Last week, star Ohio State quarterback, Braxton Miller, posted the following photo on his Instagram page (@braxtonmiller92):
The photo quickly caused a stir, and Miller later took the photo down. Miller, a senior on the team, has an impressive 216,000 followers on instagram. So what is the issue? Well, it is against NCAA rules for an amateur student-athlete such as Braxton himself to be promoting a product, which it clearly appears he is doing in this post. The NCAA mandates that if a student-athlete gets paid to promote any product, they are ineligible from competition. (Sidenote: there is even a section in the NCAA bylaws stating that student-athletes should not promote or support the popular nutrition supplements AdvoCare.) Whether Miller is receiving compensation from AdvoCare or not, it is clear that Miller realized the post looked bad, considering the caption also prompted his followers to email him about inquiries for the product, and he should take it down, but not after it had already received thousands of views and “likes”, unfortunately.
In 2012, another Ohio State Quarterback, Cardale Jones (not sure who is supervising OSU QBs??), sent out the tweet below (@cordale10):
Cardale has over 154,000 followers on twitter, so he too has a large reach, and such a controversial tweet is bound to create a stir, even after being taken down by Jones. Despite stating an opinion of his own, that was not illegal or against NCAA rules, it was still a tweet that made Ohio State football look very bad, as there is already a large stigma surrounding athletes and academics, especially in big time football programs. This tweet only played up the “dumb jock” stereotype and gave Ohio State more bad press off the field.
Both of these cases demonstrate the negative implications of social media for college student-athletes, from personal implications and sanctions to general bad representation of the program and institution. It takes seconds to post a something on Instagram, and with the growing popularity of big time college football, these athletes are celebrities, and what they do garners a lot of attention. These split second decisions to tweet or post a picture are captured and can be saved forever, long after the posts are “taken down”. And unfortunately there is a lot at stake for these young student-athletes, who despite being adolescent teenagers when they begin college, have a lot of responsibility placed on them, and social media is often a trap for them.
So this begs the question, how do we handle student-athletes and social media, especially in an age where these athletes are garnering followers like the likes of professional athletes?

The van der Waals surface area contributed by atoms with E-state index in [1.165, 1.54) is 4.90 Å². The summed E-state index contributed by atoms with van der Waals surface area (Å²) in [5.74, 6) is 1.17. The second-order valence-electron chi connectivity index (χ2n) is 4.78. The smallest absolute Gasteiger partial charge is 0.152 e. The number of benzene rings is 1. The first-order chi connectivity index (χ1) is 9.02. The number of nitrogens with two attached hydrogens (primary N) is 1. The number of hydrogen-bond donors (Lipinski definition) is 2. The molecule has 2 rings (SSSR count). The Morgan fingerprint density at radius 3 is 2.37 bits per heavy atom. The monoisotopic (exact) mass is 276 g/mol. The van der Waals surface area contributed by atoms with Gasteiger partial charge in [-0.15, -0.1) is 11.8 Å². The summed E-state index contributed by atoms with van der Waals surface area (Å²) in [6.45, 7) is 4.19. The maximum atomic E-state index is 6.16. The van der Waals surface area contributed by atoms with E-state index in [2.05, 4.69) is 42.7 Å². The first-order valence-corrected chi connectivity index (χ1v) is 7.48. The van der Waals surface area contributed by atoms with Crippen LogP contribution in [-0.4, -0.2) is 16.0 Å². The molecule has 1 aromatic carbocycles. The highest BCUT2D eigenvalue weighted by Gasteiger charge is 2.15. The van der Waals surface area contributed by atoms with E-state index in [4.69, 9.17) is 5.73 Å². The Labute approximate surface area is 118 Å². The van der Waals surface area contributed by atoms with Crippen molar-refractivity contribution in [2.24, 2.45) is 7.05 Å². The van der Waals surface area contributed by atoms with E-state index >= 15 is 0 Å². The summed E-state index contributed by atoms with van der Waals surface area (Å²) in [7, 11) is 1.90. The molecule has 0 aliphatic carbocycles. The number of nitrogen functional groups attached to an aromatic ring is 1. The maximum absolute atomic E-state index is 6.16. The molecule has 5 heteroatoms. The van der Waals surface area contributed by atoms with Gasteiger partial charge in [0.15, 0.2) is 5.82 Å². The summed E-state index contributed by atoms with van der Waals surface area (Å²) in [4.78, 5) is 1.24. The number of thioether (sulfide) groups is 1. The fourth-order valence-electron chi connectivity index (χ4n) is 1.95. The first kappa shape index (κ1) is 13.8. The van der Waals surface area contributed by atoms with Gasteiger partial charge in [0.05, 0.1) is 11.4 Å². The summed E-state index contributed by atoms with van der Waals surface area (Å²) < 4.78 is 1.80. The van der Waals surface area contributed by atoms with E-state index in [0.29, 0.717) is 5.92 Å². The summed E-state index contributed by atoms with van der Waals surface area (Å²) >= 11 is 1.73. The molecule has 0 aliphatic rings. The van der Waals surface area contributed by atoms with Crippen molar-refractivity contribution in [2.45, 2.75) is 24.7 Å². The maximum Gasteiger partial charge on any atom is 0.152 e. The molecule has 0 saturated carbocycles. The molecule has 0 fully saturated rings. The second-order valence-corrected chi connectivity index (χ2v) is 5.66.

It is now common that most athletic departments put their student-athletes through some form of social media training, helping them decipher what is proper from improper. However, at the end of the day, as mentioned, these are teenagers, who even with “training” are often still to immature to make the best decisions.
So, some teams chose a more extreme option of total abstinence from social media. For example, the University of Connecticut Women’s Basketball team thinks the answer is making the players go cold turkey from twitter. And this appears to be working for them, as they are making a convincing run for another national championship. Associate head coach Chris Daley explains, “I put it to [the team] this way: I am saving them from themselves because there are adults and actors and athletes who at an emotional moment tweet something, and you can never take it back. It’s one less distraction they have to worry about.”
But what is the answer? While prohibiting something can help avoid any problems, it is not always the answer. The infograph below explores social media use by NCAA student-athletes, and demonstrates how many student-athletes are active on social media, and thus the necessity for proper social media education and training. When used correctly, social media can be a great tool and student-athletes can be great ambassadors for not only themselves and their personal brands, but for their teams and schools.
I intend to explore the use of social media in college athletics further in my presentation in terms of how athletic departments are utilizing it to promote their “brand,” and how/if a school should be using their student-athletes on social media to support the branding efforts. I am curious to hear what everyone else thinks. Is banning student-athletes from social media the answer? How do we go about training them appropriately to avoid instances like I mentioned?